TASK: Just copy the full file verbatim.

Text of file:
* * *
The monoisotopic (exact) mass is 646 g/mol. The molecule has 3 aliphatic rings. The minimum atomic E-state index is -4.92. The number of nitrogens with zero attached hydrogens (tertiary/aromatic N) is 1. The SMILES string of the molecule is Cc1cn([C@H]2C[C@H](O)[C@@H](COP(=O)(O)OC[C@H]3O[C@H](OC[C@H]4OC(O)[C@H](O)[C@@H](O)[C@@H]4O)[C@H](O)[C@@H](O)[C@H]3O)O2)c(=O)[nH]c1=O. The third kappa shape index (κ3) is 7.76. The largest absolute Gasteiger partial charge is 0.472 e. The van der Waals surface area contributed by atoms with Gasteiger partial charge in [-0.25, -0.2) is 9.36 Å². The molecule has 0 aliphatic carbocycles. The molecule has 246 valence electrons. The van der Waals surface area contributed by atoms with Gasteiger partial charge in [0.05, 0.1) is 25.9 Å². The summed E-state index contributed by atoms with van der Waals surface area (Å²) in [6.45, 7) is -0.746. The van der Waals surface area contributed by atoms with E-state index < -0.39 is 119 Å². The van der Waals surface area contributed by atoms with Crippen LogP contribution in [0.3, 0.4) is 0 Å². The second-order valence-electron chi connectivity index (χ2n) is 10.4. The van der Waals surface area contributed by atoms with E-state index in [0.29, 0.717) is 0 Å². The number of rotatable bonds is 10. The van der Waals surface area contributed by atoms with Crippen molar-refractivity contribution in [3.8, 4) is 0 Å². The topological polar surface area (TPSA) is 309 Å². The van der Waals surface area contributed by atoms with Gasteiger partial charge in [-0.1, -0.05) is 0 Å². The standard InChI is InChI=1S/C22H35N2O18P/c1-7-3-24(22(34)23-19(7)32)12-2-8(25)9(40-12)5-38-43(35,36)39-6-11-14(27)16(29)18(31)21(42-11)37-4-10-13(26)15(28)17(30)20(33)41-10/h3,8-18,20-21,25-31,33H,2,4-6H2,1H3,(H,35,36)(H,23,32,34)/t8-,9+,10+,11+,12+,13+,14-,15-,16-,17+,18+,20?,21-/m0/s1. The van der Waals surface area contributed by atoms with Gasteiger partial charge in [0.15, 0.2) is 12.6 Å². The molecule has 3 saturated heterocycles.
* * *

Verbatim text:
The monoisotopic (exact) mass is 646 g/mol. The molecule has 3 aliphatic rings. The minimum atomic E-state index is -4.92. The number of nitrogens with zero attached hydrogens (tertiary/aromatic N) is 1. The SMILES string of the molecule is Cc1cn([C@H]2C[C@H](O)[C@@H](COP(=O)(O)OC[C@H]3O[C@H](OC[C@H]4OC(O)[C@H](O)[C@@H](O)[C@@H]4O)[C@H](O)[C@@H](O)[C@H]3O)O2)c(=O)[nH]c1=O. The third kappa shape index (κ3) is 7.76. The largest absolute Gasteiger partial charge is 0.472 e. The van der Waals surface area contributed by atoms with Gasteiger partial charge in [-0.25, -0.2) is 9.36 Å². The molecule has 0 aliphatic carbocycles. The molecule has 246 valence electrons. The van der Waals surface area contributed by atoms with Gasteiger partial charge in [0.05, 0.1) is 25.9 Å². The summed E-state index contributed by atoms with van der Waals surface area (Å²) in [6.45, 7) is -0.746. The van der Waals surface area contributed by atoms with E-state index < -0.39 is 119 Å². The van der Waals surface area contributed by atoms with Crippen LogP contribution in [0.3, 0.4) is 0 Å². The second-order valence-electron chi connectivity index (χ2n) is 10.4. The van der Waals surface area contributed by atoms with E-state index in [0.29, 0.717) is 0 Å². The number of rotatable bonds is 10. The van der Waals surface area contributed by atoms with Crippen molar-refractivity contribution in [3.8, 4) is 0 Å². The topological polar surface area (TPSA) is 309 Å². The van der Waals surface area contributed by atoms with Gasteiger partial charge in [-0.1, -0.05) is 0 Å². The standard InChI is InChI=1S/C22H35N2O18P/c1-7-3-24(22(34)23-19(7)32)12-2-8(25)9(40-12)5-38-43(35,36)39-6-11-14(27)16(29)18(31)21(42-11)37-4-10-13(26)15(28)17(30)20(33)41-10/h3,8-18,20-21,25-31,33H,2,4-6H2,1H3,(H,35,36)(H,23,32,34)/t8-,9+,10+,11+,12+,13+,14-,15-,16-,17+,18+,20?,21-/m0/s1. The van der Waals surface area contributed by atoms with Gasteiger partial charge in [0.15, 0.2) is 12.6 Å². The molecule has 3 saturated heterocycles.